Sure, insane amounts of memorization, skill, and coordination is necessary, but once you've got it down, it feels sooo good to master levels as difficult as these, and that's fun in itself. I think it's more fun than the game holding your hand and telling you how awesome and how much of a big boy you are while you mash the A button. Also, why do people always assume there were never pits in the old games? There were less, yeah, but...man. :Y

Now that was pro! I've never moved that great in Unleashed.

Hmm guess I'll add my 2 cents into this conversation. Unleashed HD was great. I mean just like everyone said, there were things that held the game back from being AMAZING. Stacking up to Heroes, SA, SA2 and other past sonic games.....It stacks well if you ask me. Sonic3&k > SA2/B > SUHD > Sonic Rush(either game) > Sonic advance series > SA > SH > Sonic06.

I haven't played Colors nor unleashed SD yet so I can't or wont say anything about that. Unleashed did have it's major downsides....Werehog battle music is the number one thing to me. Then came the medal system. I mean after you get use to it, it's not that bad. The Hubs were boring just like in 06 and SA. (and this is coming from a guy who also loves exploration; AC series) Um Except not giving the werehog enough combos to play with and Sonic more love or the random bad framerate drops that happen, I really can't go farther into this with negative stuff.

Positive stuff, the graphics at the time (HD version) were amazing and blew me out of the water the first time I saw adabat (sp?) for the first time. And the Difficulty for for the final stage was just perfect. I mean I hated playing it because the checkpoints were not placed in the best locations but that's how most final stages are. As much hate as the werehog got, i can say I agree and disagree (remember this is the HD version). Yeah a very hairy, stretchy armed hog was a weird idea for a sonic game but it did work. The platforming parts of the stage were actually very well designed, and I had no problem beating up anything after Werehog went KAOKEN (rage). Instead of listening to the normal gawd awful battle music, i put on some System of a down or something else to fit the mood better.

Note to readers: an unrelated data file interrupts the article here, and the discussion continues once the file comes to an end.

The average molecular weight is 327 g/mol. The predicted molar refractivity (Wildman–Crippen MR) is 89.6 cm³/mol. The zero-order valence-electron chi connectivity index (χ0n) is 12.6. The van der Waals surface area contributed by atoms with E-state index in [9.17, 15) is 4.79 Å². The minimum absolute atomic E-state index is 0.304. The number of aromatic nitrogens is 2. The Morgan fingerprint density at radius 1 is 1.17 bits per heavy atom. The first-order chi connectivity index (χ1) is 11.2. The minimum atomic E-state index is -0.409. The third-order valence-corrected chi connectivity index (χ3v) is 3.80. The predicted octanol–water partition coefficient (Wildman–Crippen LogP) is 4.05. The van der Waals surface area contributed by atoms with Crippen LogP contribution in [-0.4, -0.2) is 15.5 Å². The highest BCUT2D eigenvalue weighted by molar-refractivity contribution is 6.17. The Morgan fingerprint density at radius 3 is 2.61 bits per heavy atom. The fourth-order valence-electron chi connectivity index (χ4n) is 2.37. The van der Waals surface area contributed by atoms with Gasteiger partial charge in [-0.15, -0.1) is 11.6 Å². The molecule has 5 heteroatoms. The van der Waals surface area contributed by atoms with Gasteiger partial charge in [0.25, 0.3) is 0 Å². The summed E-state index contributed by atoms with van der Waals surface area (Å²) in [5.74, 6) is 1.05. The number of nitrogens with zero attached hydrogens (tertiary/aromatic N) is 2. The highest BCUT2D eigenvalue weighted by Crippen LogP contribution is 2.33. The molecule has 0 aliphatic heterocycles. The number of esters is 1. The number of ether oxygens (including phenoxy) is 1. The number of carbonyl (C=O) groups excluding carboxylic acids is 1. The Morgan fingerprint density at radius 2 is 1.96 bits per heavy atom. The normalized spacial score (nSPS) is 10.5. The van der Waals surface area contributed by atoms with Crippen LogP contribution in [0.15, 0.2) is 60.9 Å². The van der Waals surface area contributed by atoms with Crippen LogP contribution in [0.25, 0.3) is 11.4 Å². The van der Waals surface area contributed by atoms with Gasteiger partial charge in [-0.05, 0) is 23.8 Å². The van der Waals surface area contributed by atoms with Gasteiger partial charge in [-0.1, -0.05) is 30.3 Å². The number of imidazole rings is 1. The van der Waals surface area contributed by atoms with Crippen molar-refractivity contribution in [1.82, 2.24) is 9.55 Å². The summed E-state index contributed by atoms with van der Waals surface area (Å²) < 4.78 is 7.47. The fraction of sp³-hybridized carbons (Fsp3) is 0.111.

The music in the game was at Sonic's best day or nighttime. The level design, even though it was great could still use some tweaking. I'll admit, I did get a lil tired of grinding in every level just for the sake of level developers. All in all, Unleashed HD was a decent game that did what it was suppose to do, but got underrated by most.

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I think the day stages were pretty fun. I still find myself going back to them every once in a while when I just feel like playing something. Their fast paced and I think they had good level designs, even though it was mostly based on boosting than anything else, but it's still good just to go back every once in a while and play it again for fun.

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Does it? Sure does. Still like it waaaay more than Colors. Werehog and all.

Granted after playing Colors, I did realize that Colors has better handling (though quickstepping needs to be its own separate buttons again) and Sonic is a little slippery in Unleashed, but I still have more fun with it.

Speed, DLC, QTEs, better music, and, more in-game content make it stay fresh.

Edited by eboni

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I just really never enjoyed sonic unleashed that much. I went from the wii version to the HD version, and I expected the game to wow me after all those awesome trailers. Just as my little brother told me whenever each trailer showed up, the game was indeed a boostfest. I was like, no they're just showing the good parts, but I was wrong. I was really underwhelmed by everything about the game. I actually found the wii version better in some factors.